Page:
Fisheries regulators this week will weigh the need for new restrictions on lobster catches in the southern New England coastal area in the wake of steep drops in lobster populations that many scientists attribute to warming ocean waters.
Some New England fishermen, however, dispute the assessment by the Atlantic State Marine Fisheries Commission, arguing that the situation is not as dire as the regulators fear.
Nevertheless, the commission’s American Lobster Board on Thursday will examine measures outlined by its technical committee that could boost lobster egg production by 20 to 60 percent. The measures include increasing the legal minimum size for caught lobsters and decreasing the maximum size.
According to the commission’s data, the abundance of lobsters in the coastal area of southern Massachusetts, Rhode Island and Connecticut peaked in 1997 and suffered declines through 2013, when the lobster population stood at about one-fifth of its record numbers during the mid-1990s.
Robert Glenn, an aquatic biologist with the Massachusetts Division of Marine Fisheries and a member of the lobster board’s technical committee, told AMI Newswire that the lobsters’ plight in that region was bleak.
“The population is really struggling and is in a great degree of decline,” said Glenn, adding that the species along that part of the coast was facing environmental stress from warm waters and continuing fishing pressures.
He said this conclusion represented the consensus of the lobster technical committee. “Our assessment was put out to peer review, and they concurred with our results.”
Asked if the population declines could be attributed to water pollution rather than warming oceans, he said that pollution issues would lead to isolated problems in different areas, not broad declines seen recently in open ocean areas that are relatively pristine.
“I don’t think water pollution is the smoking gun,” Glenn said.
According to current modeling, even if carbon emissions were cut to zero, the Earth would continue to warm for some time, he said, adding that a long-term fix for the lobster population in southern New England will be a challenge for fisheries managers.
“Right now, the ocean is not a stable environment,” Glenn said, and its inhabitants are having to deal with large-scale changes over the span of a decade.
Although the southern New England area has become less hospitable to lobsters, fisheries further north in Georges Bank
between Cape Code and Nova Scotia
and the Gulf of Maine continue to see abundant populations, he said, so consumers may not be noticing the lobster declines further south.
Greg Mataronas, president of the Rhode Island Lobstermen’s Association, told AMI Newswire that his members are nervous about what steps the commission will take. In the area where he fishes – the ocean waters between the Rhode Island-Connecticut border and Chatham, Mass.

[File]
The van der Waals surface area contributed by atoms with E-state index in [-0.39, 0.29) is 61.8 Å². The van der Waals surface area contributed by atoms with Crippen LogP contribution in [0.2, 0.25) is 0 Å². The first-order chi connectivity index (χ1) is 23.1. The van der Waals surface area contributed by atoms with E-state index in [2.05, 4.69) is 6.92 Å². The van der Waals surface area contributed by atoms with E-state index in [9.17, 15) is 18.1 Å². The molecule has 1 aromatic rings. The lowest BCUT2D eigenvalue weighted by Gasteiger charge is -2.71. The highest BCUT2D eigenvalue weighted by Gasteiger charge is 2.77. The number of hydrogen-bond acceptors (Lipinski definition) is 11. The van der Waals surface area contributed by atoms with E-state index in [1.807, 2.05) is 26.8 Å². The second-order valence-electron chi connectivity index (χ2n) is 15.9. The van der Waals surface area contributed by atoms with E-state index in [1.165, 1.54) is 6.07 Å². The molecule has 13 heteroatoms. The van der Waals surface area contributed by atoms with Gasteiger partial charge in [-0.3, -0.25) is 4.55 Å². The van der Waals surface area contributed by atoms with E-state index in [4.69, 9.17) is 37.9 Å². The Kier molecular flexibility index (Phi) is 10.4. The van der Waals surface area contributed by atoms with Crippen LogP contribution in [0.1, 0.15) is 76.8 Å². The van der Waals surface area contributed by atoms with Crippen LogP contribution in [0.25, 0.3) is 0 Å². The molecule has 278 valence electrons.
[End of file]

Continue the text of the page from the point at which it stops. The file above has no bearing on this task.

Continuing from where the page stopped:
lobster fishermen have already imposed trap restrictions on themselves, he said.
“We’re firmly against increasing the minimum size,”
said, adding that smaller lobsters produce fewer eggs, which are not as viable as eggs from the larger lobsters.
Reducing the maximum size for legal lobster catches, however, may make sense because those larger lobsters will continue producing eggs into the future, thereby helping to increase the overall population.
Asked about the size of his lobster catches, Mataronas said: “It’s been better and better every year since 2012.”
He also expressed some uncertainty about scientists’ view that warming waters were an overriding factor in the challenges facing the lobster population. There’s no doubt that waters have warmed at certain times of the year, hesaid, but temperature data have been sketchy, and water temperatures can vary dramatically at different levels. The water might be 68 degrees at the surface, while 100 feet below the surface it could be 55, he said.
Mataronas also pointed to increased predation by fish such as the black sea bass, which he said may also be a factor affecting the lobster stocks.
Glenn acknowledged that fishermen have been reporting better lobster catch rates in recent years. But he explained that over the past decade, 60 to 70 percent of fishermen who targeted lobsters in southern New England have gotten out of the business as a result of the overall declines.
“Because so many guys got out of the business, the people who remain experience fairly decent catch rates,” Glenn said, although the total commercial catch has been in decline.
The American Lobster Board signaled in May that, although it would not pursue a moratorium in the southern New England region, it did want to investigate strategies to cut lobster mortality and increase egg productions. The board at that time listed tools such as season closings, area closings, reductions in the number of traps and changes in the legal size requirements for caught lobsters.